Chinese socialism and a great deal of funding investment every year definitely
boost the popularity and advancement.
The Kun Opera’s
establishment in Australia may raise a number of cross-cultural problems since
it is a very typical representative of Chinese traditional cultures. The
significant differences between China and Australia will be examined in the
The stories of Kun
Opera, adapted from Chinese literature, are not familiar by the Australian
audience. Although Eastern classics seem to be newfangled and attractive
for some people in Australia, the values and ideas included may be hard to
understand or accept for those from Western contexts.
The limitation on the
Chinese language is an obvious issue Kun Opera must confront, which is likely
to be a deterrent for most English speakers. However, it may be seen as an
appealing way of learning Chinese with the increasing popularity of Chinese
language among Western countries. In addition, for those who want to write
songs for Kun Opera in English, the difficult composition and arrangement may
be a barrier.
especially the sleeves are highly participating in the dances. According to Vrontis & Vronti (2004),
there are different physical sizes between China and Australia. Therefore, the
size of costumes is probably an issue, as far as the learning of Kun Opera is
considered. Some slight modifications could be made to fit most Australian
“master-apprentice” learning style seems not to be effective in Australia. The
characteristic of high power distance in Chinese culture makes Chinese people
easily accept the idea to subordinate on the master (Hofstede 1994, cited in
Morrison 2006). However, Hofstede (1994) points out that Australia has
relatively small power distance, which indicates Australian people are inclined
to regard themselves more as equal and play various roles in the system.
Accordingly, Australian may not welcome this learning style; they may look
forward to a flatter structure. Moreover, physical punishments involved
probably cause some legal issues in Australia.
The current domestic
promotion channels are likely to be insufficient in the Australia market.
Different levels of technology between two countries should be considered
(Vrontis & Vronti, 2004). Australia, as an advanced country, may have a
rather high level of technologies and can take full advantage of the diversity
of promotional methods such as the internet, television, or movies. Australia’s
well-developed economy makes it widely possible to afford these channels.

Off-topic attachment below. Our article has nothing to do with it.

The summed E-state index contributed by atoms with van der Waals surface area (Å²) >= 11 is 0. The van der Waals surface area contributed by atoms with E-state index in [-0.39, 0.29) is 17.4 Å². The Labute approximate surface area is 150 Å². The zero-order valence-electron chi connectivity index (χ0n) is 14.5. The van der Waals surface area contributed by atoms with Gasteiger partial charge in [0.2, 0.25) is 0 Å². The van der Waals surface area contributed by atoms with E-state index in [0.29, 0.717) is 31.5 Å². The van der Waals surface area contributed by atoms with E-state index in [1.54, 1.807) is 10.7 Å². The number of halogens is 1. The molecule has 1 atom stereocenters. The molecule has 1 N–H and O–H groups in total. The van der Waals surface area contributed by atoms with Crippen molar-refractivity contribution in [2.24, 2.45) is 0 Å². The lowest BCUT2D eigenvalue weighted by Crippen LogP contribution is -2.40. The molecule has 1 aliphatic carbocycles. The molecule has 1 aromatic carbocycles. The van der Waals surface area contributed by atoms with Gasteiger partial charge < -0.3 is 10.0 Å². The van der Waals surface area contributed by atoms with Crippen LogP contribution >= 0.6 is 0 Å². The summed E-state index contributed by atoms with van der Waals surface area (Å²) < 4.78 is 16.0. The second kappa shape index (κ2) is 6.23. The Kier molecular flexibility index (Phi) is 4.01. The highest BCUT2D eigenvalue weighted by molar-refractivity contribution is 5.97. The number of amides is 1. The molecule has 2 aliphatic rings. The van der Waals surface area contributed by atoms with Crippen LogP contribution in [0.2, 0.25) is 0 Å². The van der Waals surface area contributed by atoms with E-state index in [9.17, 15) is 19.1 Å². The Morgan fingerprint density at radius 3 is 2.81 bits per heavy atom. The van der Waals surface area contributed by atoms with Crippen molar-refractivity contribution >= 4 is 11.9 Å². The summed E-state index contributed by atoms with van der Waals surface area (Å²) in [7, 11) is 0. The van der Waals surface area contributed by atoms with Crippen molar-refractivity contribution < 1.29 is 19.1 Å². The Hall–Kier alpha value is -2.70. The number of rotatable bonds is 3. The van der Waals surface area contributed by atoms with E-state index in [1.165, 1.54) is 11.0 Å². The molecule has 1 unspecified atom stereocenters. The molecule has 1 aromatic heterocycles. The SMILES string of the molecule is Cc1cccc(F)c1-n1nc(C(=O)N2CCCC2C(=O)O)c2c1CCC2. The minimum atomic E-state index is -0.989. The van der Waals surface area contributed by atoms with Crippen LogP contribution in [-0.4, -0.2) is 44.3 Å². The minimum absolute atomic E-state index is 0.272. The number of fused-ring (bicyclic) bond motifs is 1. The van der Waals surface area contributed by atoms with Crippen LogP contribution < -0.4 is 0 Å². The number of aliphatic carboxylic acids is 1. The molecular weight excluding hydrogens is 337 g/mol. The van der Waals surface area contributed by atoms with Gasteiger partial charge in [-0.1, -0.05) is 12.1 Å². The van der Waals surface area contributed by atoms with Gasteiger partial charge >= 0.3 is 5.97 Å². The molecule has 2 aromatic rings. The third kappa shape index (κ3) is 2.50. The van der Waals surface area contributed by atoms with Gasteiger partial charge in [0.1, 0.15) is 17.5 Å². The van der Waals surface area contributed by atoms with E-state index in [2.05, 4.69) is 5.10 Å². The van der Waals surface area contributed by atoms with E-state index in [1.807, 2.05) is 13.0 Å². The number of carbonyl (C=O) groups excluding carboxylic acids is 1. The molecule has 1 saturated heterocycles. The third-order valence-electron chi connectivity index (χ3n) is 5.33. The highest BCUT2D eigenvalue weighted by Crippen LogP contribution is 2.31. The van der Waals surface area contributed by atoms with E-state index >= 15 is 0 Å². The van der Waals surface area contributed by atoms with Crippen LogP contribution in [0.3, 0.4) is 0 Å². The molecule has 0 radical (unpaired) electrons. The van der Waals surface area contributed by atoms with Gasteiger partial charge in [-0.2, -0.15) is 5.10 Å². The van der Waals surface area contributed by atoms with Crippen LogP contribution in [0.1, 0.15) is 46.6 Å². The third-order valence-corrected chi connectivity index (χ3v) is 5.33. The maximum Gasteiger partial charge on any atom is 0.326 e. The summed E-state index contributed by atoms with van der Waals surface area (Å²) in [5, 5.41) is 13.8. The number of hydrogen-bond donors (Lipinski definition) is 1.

Furthermore, taking account of the factor of political systems introduced by
Thomas (2008), there is an opener and more free internet use in Australia.
Therefore, more performance channels need to be expanded for better promotion.
opportunities and length
Another concern is
performance opportunities in Australia. Due to different religious and cultural
traditions, Chinese national holidays seem not to be suitable for performing.
Other performance opportunities have to be developed. On the other hand, Australian
does not treat food as a major way of socialising, which means they are less
likely to watch a whole-day Opera with friends during the meals.
One problem related
to a lack of government assistance would be inadequate financial supports to
both performing and learning. Possible higher tickets fees might be necessary
to cover the promotion costs, thus prevent more audience from enjoying this art
and increase the difficulties of promotion.
In order to ensure
successful introduction and promotion of Kun Opera in Australia, several
recommendations are suggested below in response to the issues mentioned above.
It should be
necessary to adapt famous western classics into Kun Opera style due to the familiarity. Some attempts might be made to adjust
original Chinese stories to fit in the Western context.
barrier is crucial for being accepting, it is necessary to try to translate
some songs into English or arrange English songs in the existing composition.
particular average height and weight of Australian learners, longer and bigger
costumes should be designed for them to wear.
The learning style
has to be changed to the “professor-student” mode commonly seen in the
university. This mode provides an equal relationship between teachers and
students. Physical punishment should be avoided likewise.
should be sought not only on television or in theatres, but also on the
internet such as YouTube, or other media channels. Some strategies should be
planned located on detailed research to cater to interest groups. For examples,
it might operate effectively for young generations to collaborate Kun Opera
with famous Western artists (singers, dancers, etc.), which has been proved to
be successful in China. Besides, the adaption into movies would be impressive
since the movie industry is so influential around the world; Kungfu Panda and
Mulan are typical models for this case.
opportunities and length
opportunities may be found during Australian festivals such as Christmas.
could be divided into several episodes according to chapters in original
literature to shorten each show under two hours.
Due to the limited finance,
fund-raising opportunities by individuals or communities may assist to cover